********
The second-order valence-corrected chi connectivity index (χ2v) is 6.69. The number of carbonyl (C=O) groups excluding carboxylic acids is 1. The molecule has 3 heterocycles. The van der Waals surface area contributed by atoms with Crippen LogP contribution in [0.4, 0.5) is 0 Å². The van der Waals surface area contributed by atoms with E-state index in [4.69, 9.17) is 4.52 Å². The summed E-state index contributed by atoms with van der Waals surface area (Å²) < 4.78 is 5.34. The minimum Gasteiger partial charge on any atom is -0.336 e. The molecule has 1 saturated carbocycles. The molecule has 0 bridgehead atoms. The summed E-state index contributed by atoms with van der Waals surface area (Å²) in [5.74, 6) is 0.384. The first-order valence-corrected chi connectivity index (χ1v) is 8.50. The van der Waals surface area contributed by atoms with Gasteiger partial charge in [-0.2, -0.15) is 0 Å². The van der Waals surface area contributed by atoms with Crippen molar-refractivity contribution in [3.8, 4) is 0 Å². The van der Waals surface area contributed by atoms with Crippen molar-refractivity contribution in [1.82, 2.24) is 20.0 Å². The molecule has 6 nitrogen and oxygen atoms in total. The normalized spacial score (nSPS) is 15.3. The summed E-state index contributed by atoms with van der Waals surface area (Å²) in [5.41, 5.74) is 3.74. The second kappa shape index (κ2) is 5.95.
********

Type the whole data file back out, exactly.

The second-order valence-corrected chi connectivity index (χ2v) is 6.69. The number of carbonyl (C=O) groups excluding carboxylic acids is 1. The molecule has 3 heterocycles. The van der Waals surface area contributed by atoms with Crippen LogP contribution in [0.4, 0.5) is 0 Å². The van der Waals surface area contributed by atoms with E-state index in [4.69, 9.17) is 4.52 Å². The summed E-state index contributed by atoms with van der Waals surface area (Å²) < 4.78 is 5.34. The minimum Gasteiger partial charge on any atom is -0.336 e. The molecule has 1 saturated carbocycles. The molecule has 0 bridgehead atoms. The summed E-state index contributed by atoms with van der Waals surface area (Å²) in [5.74, 6) is 0.384. The first-order valence-corrected chi connectivity index (χ1v) is 8.50. The van der Waals surface area contributed by atoms with Gasteiger partial charge in [-0.2, -0.15) is 0 Å². The van der Waals surface area contributed by atoms with Crippen molar-refractivity contribution in [3.8, 4) is 0 Å². The van der Waals surface area contributed by atoms with Crippen molar-refractivity contribution in [1.82, 2.24) is 20.0 Å². The molecule has 6 nitrogen and oxygen atoms in total. The normalized spacial score (nSPS) is 15.3. The summed E-state index contributed by atoms with van der Waals surface area (Å²) in [5.41, 5.74) is 3.74. The second kappa shape index (κ2) is 5.95.